By Maureen Hayden
CNHI Statehouse Bureau
---- — INDIANAPOLIS — The State Budget Committee gave the green light to $63 million in state funding for expansion projects at three Ivy Tech Community College campuses Wednesday, but only after telling school administrators that they wanted more involvement in the college’s finances.
The expansion projects, at Ivy Tech campuses in Anderson, Bloomington and Indianapolis, are coming at a time when the school is considering downsizing or closing some of its other programs around the state to make up for what school officials call a budget “shortfall” of about $78 million.
At the state budget committee Wednesday, Republican State Sen. Luke Kenley told Ivy Tech administrators that they were sending “mixed messages” by asking for more state money at the same time they were planning employee layoffs and looking at closing up to a quarter of their off-campus sites around the state.
“I don’t think Ivy Tech is a failing institution,” Kenley said, before adding the perception among some legislators may be different because of fears Ivy Tech programs in their communities are on the chopping block.
“You’ve got many legislators saying, ‘What gives here?’ ” said Kenley, who chairs the legislative budget committee by virtue of his powerful role on the Senate Appropriations Committee.
At Wednesday’s meeting, the budget committee approved Ivy Tech’s plans to spend $24 million to build a new 76,000-square-foot facility in Anderson, on 40 acres of land near Interstate 69. The land was donated to the college by the city of Anderson.
The committee also approved another $20 million for Ivy Tech to expand its campus in Bloomington by adding new classrooms, offices, an auditorium and a wellness center. And it green-lighted a $23 million expansion at Ivy Tech’s Fall Creek campus near downtown Indianapolis.
But committee members also told Ivy Tech President Tom Snyder they want to be more involved in the college’s future fiscal plan because of the critical role Ivy Tech needs to play in increasing the number of college graduates in Indiana. Indiana currently ranks in the bottom 10 states for adults with post-secondary degrees.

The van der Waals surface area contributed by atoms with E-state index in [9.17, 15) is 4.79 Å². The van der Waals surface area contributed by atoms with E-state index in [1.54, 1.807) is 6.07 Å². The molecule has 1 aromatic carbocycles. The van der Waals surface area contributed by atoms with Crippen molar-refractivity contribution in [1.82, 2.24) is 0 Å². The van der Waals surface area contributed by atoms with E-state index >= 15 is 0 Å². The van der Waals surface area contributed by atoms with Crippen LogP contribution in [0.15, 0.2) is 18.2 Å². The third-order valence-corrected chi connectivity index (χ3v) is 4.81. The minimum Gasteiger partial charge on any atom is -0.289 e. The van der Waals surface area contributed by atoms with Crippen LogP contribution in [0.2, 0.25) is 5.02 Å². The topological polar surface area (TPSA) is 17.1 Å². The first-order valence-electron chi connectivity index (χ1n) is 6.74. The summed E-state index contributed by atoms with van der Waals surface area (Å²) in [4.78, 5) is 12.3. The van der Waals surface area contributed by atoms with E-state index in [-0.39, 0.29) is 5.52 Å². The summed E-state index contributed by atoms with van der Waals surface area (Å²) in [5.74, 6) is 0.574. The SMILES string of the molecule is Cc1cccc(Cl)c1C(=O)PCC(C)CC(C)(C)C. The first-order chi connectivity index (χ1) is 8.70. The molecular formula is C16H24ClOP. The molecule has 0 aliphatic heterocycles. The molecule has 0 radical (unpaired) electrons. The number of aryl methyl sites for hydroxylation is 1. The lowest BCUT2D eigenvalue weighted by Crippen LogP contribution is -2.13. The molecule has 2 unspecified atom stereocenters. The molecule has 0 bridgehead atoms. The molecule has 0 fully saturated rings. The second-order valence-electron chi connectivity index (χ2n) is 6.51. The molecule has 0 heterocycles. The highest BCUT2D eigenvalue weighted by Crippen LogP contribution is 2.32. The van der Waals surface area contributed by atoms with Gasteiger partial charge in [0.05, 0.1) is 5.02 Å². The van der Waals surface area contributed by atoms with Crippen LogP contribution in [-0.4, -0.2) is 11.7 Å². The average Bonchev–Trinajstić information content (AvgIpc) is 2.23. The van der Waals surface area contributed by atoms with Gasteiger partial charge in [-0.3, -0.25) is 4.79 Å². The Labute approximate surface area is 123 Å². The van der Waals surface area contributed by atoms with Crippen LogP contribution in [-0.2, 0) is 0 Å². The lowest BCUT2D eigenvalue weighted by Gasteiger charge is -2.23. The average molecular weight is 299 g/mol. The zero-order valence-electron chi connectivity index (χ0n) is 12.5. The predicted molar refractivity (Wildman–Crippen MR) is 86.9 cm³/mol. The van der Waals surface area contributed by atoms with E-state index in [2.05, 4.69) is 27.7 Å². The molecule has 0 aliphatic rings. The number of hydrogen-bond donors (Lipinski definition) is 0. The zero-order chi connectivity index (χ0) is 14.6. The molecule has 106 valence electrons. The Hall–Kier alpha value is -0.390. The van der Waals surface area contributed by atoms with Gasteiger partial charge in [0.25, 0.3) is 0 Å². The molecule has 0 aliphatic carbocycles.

Snyder agreed, and told committee members Ivy Tech has no intent to reduce its critical role as a statewide community college providing low-cost education and training to millions of Hoosiers who can’t afford — or don’t want — a traditional four-year degree from one of the state’s more costly residential universities.
“For many people, community colleges are still the pathway to the middle class,” Snyder said.
Enrollment at Ivy Tech has grown by more than 50 percent in the past six years, at nearly 200,000 students, making it the largest public post-secondary institution in the state. It has 31 campuses for which it receives direct state funding, but it also offers classes in more than 40 other communities, for which it receives much less state money.
The rapid growth, with programs or campuses in most of Indiana’s 92 counties, has presented major challenges. The school has what Snyder described as a $78 million shortfall — money it doesn’t have but needs to spend on upgrading equipment, expanding classroom facilities, and hiring more academic advising and guidance staff.
Snyder told budget committee members Ivy Tech already has consolidated its administration offices and school officials are conducting a cost-benefit analysis this summer of all sites that operate through lease agreements without state support. Snyder also said he expects there will be a round of employee layoffs announced in the next week.
Ivy Tech has come under some criticism for its low on-time graduation rate; only 4 percent of its students complete an associate degree within two years of enrolling. But Snyder said most Ivy Tech students don’t take a full load of classes because they have to work or raise families.
Ivy Tech became a statewide community college in 2005, taking over the role of other universities' regional campuses as the state’s provider of associate degrees and handling most of the remediation programs for high school graduates not ready to go on to college.
Maureen Hayden covers the Statehouse for the CNHI newspapers in Indiana. She can be reached at firstname.lastname@example.org